|Publication number||US4040381 A|
|Application number||US 05/672,845|
|Publication date||Aug 9, 1977|
|Filing date||Apr 2, 1976|
|Priority date||Apr 2, 1976|
|Publication number||05672845, 672845, US 4040381 A, US 4040381A, US-A-4040381, US4040381 A, US4040381A|
|Inventors||Gerard G. Keogh, Sr., Gerard G. Keogh, Jr.|
|Original Assignee||Keogh Sr Gerard G, Keogh Jr Gerard G|
|Export Citation||BiBTeX, EndNote, RefMan|
|Patent Citations (4), Referenced by (7), Classifications (9)|
|External Links: USPTO, USPTO Assignment, Espacenet|
This invention relates generally to burglar alarms and specifically to a magnetically supported visual alarm for installation in a doorway.
Apartment dwellers, homeowners and workers in isolated locations who leave the vicinity of a closed room sometimes found on returning and re-entering that a burglar, robber, rapist or other unauthorized person is lying in wait for them. Usually such intruders operate singly and at any time of day or night at which they can enter unobserved. Locks on doors do not always stop them and doors which must be left unlocked, as during business hours, are an open invitation.
Accordingly, a principal object of this invention is to help the potential victims, such as the office secretary returning from the restroom, the apartment dweller returning from the laundry room, the homeowner returning from shopping, or the child returning from school, by providing an inconspicuous means for indicating that the door through which they must enter, has or has not been opened since they left. On finding that the door has been opened during their absence, they can seek help before entering or otherwise exercise caution. On observing that the door has not been opened, they can feel the comfort of this assurance.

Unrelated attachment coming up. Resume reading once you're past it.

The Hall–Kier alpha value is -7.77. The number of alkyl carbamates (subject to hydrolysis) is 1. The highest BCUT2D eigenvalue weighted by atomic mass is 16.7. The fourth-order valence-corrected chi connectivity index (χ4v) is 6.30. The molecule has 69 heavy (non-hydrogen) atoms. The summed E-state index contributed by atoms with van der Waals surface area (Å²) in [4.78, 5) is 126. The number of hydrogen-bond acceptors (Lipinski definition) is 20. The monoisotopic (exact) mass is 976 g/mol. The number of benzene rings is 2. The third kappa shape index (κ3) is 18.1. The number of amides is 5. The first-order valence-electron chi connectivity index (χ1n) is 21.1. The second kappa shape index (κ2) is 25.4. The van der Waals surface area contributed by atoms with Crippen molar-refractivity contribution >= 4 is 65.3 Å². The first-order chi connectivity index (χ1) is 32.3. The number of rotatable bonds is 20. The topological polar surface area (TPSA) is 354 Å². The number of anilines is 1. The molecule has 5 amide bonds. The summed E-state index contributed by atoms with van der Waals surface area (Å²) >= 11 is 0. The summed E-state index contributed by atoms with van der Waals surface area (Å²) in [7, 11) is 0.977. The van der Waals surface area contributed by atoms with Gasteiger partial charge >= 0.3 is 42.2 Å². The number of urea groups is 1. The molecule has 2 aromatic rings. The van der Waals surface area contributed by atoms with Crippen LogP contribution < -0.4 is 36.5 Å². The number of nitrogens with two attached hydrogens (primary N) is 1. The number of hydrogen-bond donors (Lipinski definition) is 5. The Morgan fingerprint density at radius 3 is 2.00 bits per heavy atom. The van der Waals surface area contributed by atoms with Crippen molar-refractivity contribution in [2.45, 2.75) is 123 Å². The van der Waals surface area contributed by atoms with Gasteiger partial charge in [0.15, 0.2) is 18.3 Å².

A further object is to provide a device for the purposes described which is virtually impossible for a sole intruder to reset from inside the room, and which is self-checking so that the owner can observe that it has not been jammed by an intruder.
Still a further object is to provide a device which can be installed with little cost and skill on almost any human-access door, which can be operated with ease by almost anyone, which is inconspicuous in appearance, reliable in operation, and which requires no maintenance.
In brief summary given for cursive description only and not as limitation, the invention provides structure including a device fixed to a first portion of a doorway and having magnet constrained to rise and fall in a tubular housing, the magnet adhering at a second portion of the first and second portions of the doorway.
The above and other objects and advantages of this invention will become more readily apparent on examination of the following description, including the drawings, in which like reference numerals indicate like parts:
FIG. 1 is an exploded isometric view;
FIG. 1a is an isometric view;
FIG. 2 is an enlarged isometric view of the elements of the earliest Figure in installed relation FIGS. 3a, b and c are successive-position isometric views of the invention installed in an inward-opening-door doorway;
FIG. 4 is an isometric view of the invention installed in alternative mode in a metal frame doorway; and
FIG. 5a, b and c are successive-position elevational views of the invention installed in an outward-opening-door doorway shown partly in section.